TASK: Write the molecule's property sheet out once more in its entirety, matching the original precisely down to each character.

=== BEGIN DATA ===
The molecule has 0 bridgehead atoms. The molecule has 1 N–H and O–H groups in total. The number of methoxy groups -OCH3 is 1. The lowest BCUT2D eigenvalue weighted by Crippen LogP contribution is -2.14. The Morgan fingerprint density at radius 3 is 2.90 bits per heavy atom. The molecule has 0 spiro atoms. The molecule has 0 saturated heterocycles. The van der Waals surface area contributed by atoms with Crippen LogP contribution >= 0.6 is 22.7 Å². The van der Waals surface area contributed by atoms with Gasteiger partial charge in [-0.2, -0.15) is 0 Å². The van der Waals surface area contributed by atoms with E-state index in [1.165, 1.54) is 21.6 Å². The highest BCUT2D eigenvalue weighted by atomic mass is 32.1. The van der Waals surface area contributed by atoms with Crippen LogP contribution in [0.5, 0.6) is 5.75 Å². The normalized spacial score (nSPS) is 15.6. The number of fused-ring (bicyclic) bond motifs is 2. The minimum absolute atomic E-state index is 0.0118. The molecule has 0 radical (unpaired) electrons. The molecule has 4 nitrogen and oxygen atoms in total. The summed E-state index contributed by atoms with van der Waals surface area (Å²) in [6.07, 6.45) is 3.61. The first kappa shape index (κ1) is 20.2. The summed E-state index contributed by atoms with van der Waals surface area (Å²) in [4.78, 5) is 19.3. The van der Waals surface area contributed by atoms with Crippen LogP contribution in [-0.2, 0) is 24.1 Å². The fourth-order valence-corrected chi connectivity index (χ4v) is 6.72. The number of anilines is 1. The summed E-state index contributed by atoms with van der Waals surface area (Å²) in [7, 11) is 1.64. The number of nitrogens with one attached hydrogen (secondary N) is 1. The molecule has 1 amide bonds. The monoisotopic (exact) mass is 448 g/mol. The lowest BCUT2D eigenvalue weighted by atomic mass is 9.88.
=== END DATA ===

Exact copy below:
The molecule has 0 bridgehead atoms. The molecule has 1 N–H and O–H groups in total. The number of methoxy groups -OCH3 is 1. The lowest BCUT2D eigenvalue weighted by Crippen LogP contribution is -2.14. The Morgan fingerprint density at radius 3 is 2.90 bits per heavy atom. The molecule has 0 spiro atoms. The molecule has 0 saturated heterocycles. The van der Waals surface area contributed by atoms with Crippen LogP contribution >= 0.6 is 22.7 Å². The van der Waals surface area contributed by atoms with Gasteiger partial charge in [-0.2, -0.15) is 0 Å². The van der Waals surface area contributed by atoms with E-state index in [1.165, 1.54) is 21.6 Å². The highest BCUT2D eigenvalue weighted by atomic mass is 32.1. The van der Waals surface area contributed by atoms with Crippen LogP contribution in [0.5, 0.6) is 5.75 Å². The normalized spacial score (nSPS) is 15.6. The number of fused-ring (bicyclic) bond motifs is 2. The minimum absolute atomic E-state index is 0.0118. The molecule has 0 radical (unpaired) electrons. The molecule has 4 nitrogen and oxygen atoms in total. The summed E-state index contributed by atoms with van der Waals surface area (Å²) in [6.07, 6.45) is 3.61. The first kappa shape index (κ1) is 20.2. The summed E-state index contributed by atoms with van der Waals surface area (Å²) in [4.78, 5) is 19.3. The van der Waals surface area contributed by atoms with Crippen LogP contribution in [-0.2, 0) is 24.1 Å². The fourth-order valence-corrected chi connectivity index (χ4v) is 6.72. The number of anilines is 1. The summed E-state index contributed by atoms with van der Waals surface area (Å²) in [7, 11) is 1.64. The number of nitrogens with one attached hydrogen (secondary N) is 1. The molecule has 1 amide bonds. The monoisotopic (exact) mass is 448 g/mol. The lowest BCUT2D eigenvalue weighted by atomic mass is 9.88.